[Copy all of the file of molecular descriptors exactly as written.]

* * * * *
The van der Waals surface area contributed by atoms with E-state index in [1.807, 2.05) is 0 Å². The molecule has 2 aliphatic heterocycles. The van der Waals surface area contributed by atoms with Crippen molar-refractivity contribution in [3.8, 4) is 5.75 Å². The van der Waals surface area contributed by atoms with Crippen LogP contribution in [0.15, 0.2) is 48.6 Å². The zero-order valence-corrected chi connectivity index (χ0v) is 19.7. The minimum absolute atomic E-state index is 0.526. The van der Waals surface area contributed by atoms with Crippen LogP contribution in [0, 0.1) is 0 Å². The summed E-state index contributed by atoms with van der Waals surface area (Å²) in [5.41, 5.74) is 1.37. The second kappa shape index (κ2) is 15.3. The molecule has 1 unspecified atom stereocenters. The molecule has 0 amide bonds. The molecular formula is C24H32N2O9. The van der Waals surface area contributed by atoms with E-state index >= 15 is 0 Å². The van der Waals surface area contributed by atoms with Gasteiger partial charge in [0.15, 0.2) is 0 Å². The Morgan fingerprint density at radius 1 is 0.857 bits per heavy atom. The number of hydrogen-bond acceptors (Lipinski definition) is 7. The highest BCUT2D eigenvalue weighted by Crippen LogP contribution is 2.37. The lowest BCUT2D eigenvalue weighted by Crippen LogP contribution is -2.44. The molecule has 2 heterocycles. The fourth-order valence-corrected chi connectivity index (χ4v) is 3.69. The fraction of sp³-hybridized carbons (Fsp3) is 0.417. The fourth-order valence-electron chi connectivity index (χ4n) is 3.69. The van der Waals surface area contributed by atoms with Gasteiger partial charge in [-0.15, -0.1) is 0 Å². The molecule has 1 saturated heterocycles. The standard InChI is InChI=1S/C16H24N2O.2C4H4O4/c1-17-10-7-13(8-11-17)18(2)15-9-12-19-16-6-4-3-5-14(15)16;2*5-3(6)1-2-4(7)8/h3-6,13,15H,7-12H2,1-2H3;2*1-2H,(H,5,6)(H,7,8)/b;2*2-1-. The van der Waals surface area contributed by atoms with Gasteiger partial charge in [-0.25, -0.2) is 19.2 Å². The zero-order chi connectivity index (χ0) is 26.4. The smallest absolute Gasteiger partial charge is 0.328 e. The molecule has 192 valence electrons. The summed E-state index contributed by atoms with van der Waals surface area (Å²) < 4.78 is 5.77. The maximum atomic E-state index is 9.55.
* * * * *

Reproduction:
The van der Waals surface area contributed by atoms with E-state index in [1.807, 2.05) is 0 Å². The molecule has 2 aliphatic heterocycles. The van der Waals surface area contributed by atoms with Crippen molar-refractivity contribution in [3.8, 4) is 5.75 Å². The van der Waals surface area contributed by atoms with Crippen LogP contribution in [0.15, 0.2) is 48.6 Å². The zero-order valence-corrected chi connectivity index (χ0v) is 19.7. The minimum absolute atomic E-state index is 0.526. The van der Waals surface area contributed by atoms with Crippen LogP contribution in [0, 0.1) is 0 Å². The summed E-state index contributed by atoms with van der Waals surface area (Å²) in [5.41, 5.74) is 1.37. The second kappa shape index (κ2) is 15.3. The molecule has 1 unspecified atom stereocenters. The molecule has 0 amide bonds. The molecular formula is C24H32N2O9. The van der Waals surface area contributed by atoms with E-state index >= 15 is 0 Å². The van der Waals surface area contributed by atoms with Gasteiger partial charge in [0.15, 0.2) is 0 Å². The Morgan fingerprint density at radius 1 is 0.857 bits per heavy atom. The number of hydrogen-bond acceptors (Lipinski definition) is 7. The highest BCUT2D eigenvalue weighted by Crippen LogP contribution is 2.37. The lowest BCUT2D eigenvalue weighted by Crippen LogP contribution is -2.44. The molecule has 2 heterocycles. The fourth-order valence-corrected chi connectivity index (χ4v) is 3.69. The fraction of sp³-hybridized carbons (Fsp3) is 0.417. The fourth-order valence-electron chi connectivity index (χ4n) is 3.69. The van der Waals surface area contributed by atoms with Gasteiger partial charge in [-0.15, -0.1) is 0 Å². The molecule has 1 saturated heterocycles. The standard InChI is InChI=1S/C16H24N2O.2C4H4O4/c1-17-10-7-13(8-11-17)18(2)15-9-12-19-16-6-4-3-5-14(15)16;2*5-3(6)1-2-4(7)8/h3-6,13,15H,7-12H2,1-2H3;2*1-2H,(H,5,6)(H,7,8)/b;2*2-1-. The van der Waals surface area contributed by atoms with Gasteiger partial charge in [-0.25, -0.2) is 19.2 Å². The zero-order chi connectivity index (χ0) is 26.4. The smallest absolute Gasteiger partial charge is 0.328 e. The molecule has 192 valence electrons. The summed E-state index contributed by atoms with van der Waals surface area (Å²) < 4.78 is 5.77. The maximum atomic E-state index is 9.55.